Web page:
Embrace the whole idea…

…and unlock the self-acceptance gene

Article

Breathe magazine self-acceptance

What is self-acceptance, anyway?

I see it as being as honest as you can with yourself. It is the ability to take a long, hard look at yourself and see the original truth of who you are, as opposed to those self-judgements that you’ve learned from others, be they parents, siblings, friends or peers.

If that’s the case, can you say, hand on heart, that you’re happy with yourself? Can you look into a mirror and say: ‘I wouldn’t change a thing – about my looks, my thinking or my life?’ Or are you more likely to feel you’re not good enough or clever enough, whether that’s at work or in relationships? Perhaps you’re even being hard on yourself for not living up to your own (high) expectations, when you wanted everything to be perfect.

Not accepting yourself and dwelling on so-called negative aspects are often the result of early conditioning when other people can guide progress and judge you to be well or badly behaved. These judgements come to affect your own self-worth. Professor Leon Seltzer believes that children are able to accept themselves only to the degree they feel accepted by their parents. Writing in Psychology Today, he points to research showing that before the age of eight, children aren’t able to form a separate sense of self (other than that imposed on them by their guardians). ‘So we rely on others to give us a positive image of ourselves – and if we behave “badly”, and are disapproved of, that self-image can stick.’ If you beat yourself up, you’re just following the disapproval of your parents (and others).

Self-acceptance and self-esteem are not the same, insists Professor Seltzer. Self-esteem refers to how valuable or worthwhile you see yourself whereas self-acceptance alludes to a far more global affirmation of self. ‘When we’re self-accepting, we are able to embrace all facets of ourselves, not just the positive, more “esteem-able” parts… Self-acceptance is unconditional.’

It’s important to recognise weaknesses and faults, and this should not interfere with the ability to accept yourself. He encourages his therapy clients to explore what about themselves they haven’t been able to accept. ‘Liking ourselves has mostly to do with self-acceptance. Only when we stop judging ourselves can we secure a more positive sense of who we are.’

Make it happen

How do you unlock the self-acceptance gene? The first step must be recognising that your feelings about the world rest with yourself. Buddhism is already on this page – striving to be non-judgemental is one of its main tenets.

Says psychologist Tara Brach, the author of Radical Self-Acceptance: ‘The heart of Buddhism is compassion, and the heart of compassion is compassion for ourselves. It has to start with the life right here.’ Her concept involves ‘the process of accepting our actual, present-moment experience. Clearly recognising what is happening inside us and regarding what we see with an open, kind and loving heart.’ She says that when people stop judging themselves, ‘they become more accepting of others… By accepting the reality that is here and now, we… can draw on our inner courage, intelligence and compassion. It cuts to the root by acknowledging reality and connecting us with our deepest, most wise and loving self.’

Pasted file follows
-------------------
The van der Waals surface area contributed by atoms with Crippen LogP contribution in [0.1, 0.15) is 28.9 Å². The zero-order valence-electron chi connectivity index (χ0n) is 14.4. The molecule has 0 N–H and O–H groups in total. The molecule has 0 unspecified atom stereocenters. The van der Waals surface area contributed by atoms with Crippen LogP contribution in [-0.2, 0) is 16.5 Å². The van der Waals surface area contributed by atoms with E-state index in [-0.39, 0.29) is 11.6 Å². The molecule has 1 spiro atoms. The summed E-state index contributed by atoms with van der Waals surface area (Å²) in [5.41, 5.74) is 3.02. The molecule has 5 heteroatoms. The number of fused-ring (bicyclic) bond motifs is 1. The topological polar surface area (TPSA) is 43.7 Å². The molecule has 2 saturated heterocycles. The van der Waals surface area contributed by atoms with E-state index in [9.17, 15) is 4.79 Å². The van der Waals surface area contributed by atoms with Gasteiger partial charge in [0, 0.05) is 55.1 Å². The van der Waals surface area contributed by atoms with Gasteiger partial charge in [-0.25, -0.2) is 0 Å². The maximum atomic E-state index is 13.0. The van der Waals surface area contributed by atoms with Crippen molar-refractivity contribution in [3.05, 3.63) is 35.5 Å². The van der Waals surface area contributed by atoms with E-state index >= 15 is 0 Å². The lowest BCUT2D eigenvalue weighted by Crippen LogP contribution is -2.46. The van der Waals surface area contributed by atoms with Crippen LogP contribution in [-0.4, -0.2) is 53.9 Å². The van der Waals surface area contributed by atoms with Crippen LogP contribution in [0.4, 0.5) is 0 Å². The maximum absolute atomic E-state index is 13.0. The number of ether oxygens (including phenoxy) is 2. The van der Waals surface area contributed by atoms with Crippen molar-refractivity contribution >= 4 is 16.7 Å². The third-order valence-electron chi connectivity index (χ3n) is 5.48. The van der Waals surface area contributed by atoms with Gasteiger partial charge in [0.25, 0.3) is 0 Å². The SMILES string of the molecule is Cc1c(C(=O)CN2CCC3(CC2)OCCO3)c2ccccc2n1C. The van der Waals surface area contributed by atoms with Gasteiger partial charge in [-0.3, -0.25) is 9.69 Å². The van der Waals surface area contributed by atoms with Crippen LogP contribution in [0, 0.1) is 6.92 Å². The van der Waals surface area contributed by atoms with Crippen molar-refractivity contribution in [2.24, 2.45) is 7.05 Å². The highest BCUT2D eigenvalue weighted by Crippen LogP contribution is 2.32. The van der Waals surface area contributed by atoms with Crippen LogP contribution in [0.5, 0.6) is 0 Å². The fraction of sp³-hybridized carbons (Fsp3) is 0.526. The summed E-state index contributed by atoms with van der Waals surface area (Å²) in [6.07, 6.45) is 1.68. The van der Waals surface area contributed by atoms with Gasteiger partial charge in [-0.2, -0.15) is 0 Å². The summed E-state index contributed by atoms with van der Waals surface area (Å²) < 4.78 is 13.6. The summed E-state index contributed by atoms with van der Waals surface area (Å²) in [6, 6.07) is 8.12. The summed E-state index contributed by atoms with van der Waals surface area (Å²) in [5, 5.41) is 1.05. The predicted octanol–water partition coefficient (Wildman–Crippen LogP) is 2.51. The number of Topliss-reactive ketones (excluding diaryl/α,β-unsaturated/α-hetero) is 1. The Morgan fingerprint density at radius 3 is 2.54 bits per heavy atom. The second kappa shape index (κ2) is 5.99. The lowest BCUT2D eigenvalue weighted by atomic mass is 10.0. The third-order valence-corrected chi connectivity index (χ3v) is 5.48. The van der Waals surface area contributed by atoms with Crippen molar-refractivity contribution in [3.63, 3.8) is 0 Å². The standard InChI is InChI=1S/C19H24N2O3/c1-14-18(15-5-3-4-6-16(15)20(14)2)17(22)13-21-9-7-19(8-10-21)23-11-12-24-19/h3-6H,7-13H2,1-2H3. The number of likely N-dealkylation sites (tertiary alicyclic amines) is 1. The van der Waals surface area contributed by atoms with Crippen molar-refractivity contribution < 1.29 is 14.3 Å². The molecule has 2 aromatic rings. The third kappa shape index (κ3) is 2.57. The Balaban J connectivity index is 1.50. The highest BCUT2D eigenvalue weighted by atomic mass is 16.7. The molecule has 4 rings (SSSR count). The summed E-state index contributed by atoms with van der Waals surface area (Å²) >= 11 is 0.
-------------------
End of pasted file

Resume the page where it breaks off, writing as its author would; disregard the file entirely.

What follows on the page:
Professor David Hamilton has studied the mental, emotional and physical effects of kindness and his book, I Heart Me: The Science of Self-love, is full of heartfelt wisdom. For those given to perfectionism, he suggests writing down the affirmation: ‘I am not my accomplishments and creations. Regardless of whether I win or lose, succeed or fail, the truth remains that I am enough.’ Ways to feel better about yourself, he says, could include deciding you’re going to learn to like yourself as you are; understanding that opinions are subjective – and they change; allowing yourself to be a square peg in a round hole; and focusing on what you like about yourself.

Really, the value of accepting oneself warts-and-all has been appreciated for millennia, as can be seen in a tract by 13th-century Sufi mystic poet Rumi: ‘This human being is a guest house. Every morning a new arrival. A joy, a depression, a meanness, some momentary awareness comes as an unexpected visitor. Welcome and entertain them all.’ Rumi writes of the ‘dark thought, the shame, the malice’, and suggests everyone ‘meet them at the door laughing and invite them in’. Perhaps accepting all aspects of ourselves is where true happiness lies.

Response (1)

  1. Jacqui
    April 17, 2019 at 8:30 am · Reply

    This article is so inspiring! Thank you for sharing 🙂

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